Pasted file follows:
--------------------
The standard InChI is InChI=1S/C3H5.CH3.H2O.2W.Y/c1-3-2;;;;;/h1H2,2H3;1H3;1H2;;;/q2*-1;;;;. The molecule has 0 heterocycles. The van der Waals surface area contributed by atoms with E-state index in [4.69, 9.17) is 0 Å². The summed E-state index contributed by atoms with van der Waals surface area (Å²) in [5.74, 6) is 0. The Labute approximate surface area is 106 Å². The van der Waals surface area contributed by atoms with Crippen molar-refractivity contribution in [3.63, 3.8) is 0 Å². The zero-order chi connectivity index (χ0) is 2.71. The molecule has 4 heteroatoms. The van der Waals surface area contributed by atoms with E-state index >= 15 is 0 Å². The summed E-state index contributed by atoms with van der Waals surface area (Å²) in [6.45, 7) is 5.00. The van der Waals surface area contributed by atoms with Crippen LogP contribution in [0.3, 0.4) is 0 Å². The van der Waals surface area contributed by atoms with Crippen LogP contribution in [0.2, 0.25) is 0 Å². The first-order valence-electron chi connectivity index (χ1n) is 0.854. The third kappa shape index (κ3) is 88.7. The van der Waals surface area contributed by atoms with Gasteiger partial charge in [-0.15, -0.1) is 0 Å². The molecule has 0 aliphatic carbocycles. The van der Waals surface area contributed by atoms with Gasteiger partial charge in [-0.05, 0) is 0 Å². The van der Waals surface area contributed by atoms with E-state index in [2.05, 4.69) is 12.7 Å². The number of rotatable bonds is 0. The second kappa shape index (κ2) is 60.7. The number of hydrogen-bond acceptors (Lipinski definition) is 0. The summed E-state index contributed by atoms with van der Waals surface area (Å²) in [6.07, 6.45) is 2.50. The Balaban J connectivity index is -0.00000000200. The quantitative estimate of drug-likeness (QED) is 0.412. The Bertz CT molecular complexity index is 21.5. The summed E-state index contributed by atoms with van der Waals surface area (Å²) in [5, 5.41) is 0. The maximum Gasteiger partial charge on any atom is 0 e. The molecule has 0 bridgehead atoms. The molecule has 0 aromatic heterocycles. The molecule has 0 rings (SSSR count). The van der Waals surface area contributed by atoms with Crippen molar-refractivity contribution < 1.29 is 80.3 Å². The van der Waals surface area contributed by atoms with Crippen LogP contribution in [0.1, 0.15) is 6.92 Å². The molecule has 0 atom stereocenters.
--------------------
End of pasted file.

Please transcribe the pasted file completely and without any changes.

The standard InChI is InChI=1S/C3H5.CH3.H2O.2W.Y/c1-3-2;;;;;/h1H2,2H3;1H3;1H2;;;/q2*-1;;;;. The molecule has 0 heterocycles. The van der Waals surface area contributed by atoms with E-state index in [4.69, 9.17) is 0 Å². The summed E-state index contributed by atoms with van der Waals surface area (Å²) in [5.74, 6) is 0. The Labute approximate surface area is 106 Å². The van der Waals surface area contributed by atoms with Crippen molar-refractivity contribution in [3.63, 3.8) is 0 Å². The zero-order chi connectivity index (χ0) is 2.71. The molecule has 4 heteroatoms. The van der Waals surface area contributed by atoms with E-state index >= 15 is 0 Å². The summed E-state index contributed by atoms with van der Waals surface area (Å²) in [6.45, 7) is 5.00. The van der Waals surface area contributed by atoms with Crippen LogP contribution in [0.3, 0.4) is 0 Å². The van der Waals surface area contributed by atoms with Crippen LogP contribution in [0.2, 0.25) is 0 Å². The first-order valence-electron chi connectivity index (χ1n) is 0.854. The third kappa shape index (κ3) is 88.7. The van der Waals surface area contributed by atoms with Gasteiger partial charge in [-0.15, -0.1) is 0 Å². The molecule has 0 aliphatic carbocycles. The van der Waals surface area contributed by atoms with Gasteiger partial charge in [-0.05, 0) is 0 Å². The van der Waals surface area contributed by atoms with E-state index in [2.05, 4.69) is 12.7 Å². The number of rotatable bonds is 0. The second kappa shape index (κ2) is 60.7. The number of hydrogen-bond acceptors (Lipinski definition) is 0. The summed E-state index contributed by atoms with van der Waals surface area (Å²) in [6.07, 6.45) is 2.50. The Balaban J connectivity index is -0.00000000200. The quantitative estimate of drug-likeness (QED) is 0.412. The Bertz CT molecular complexity index is 21.5. The summed E-state index contributed by atoms with van der Waals surface area (Å²) in [5, 5.41) is 0. The maximum Gasteiger partial charge on any atom is 0 e. The molecule has 0 bridgehead atoms. The molecule has 0 aromatic heterocycles. The molecule has 0 rings (SSSR count). The van der Waals surface area contributed by atoms with Crippen molar-refractivity contribution < 1.29 is 80.3 Å². The van der Waals surface area contributed by atoms with Crippen LogP contribution in [0.1, 0.15) is 6.92 Å². The molecule has 0 atom stereocenters.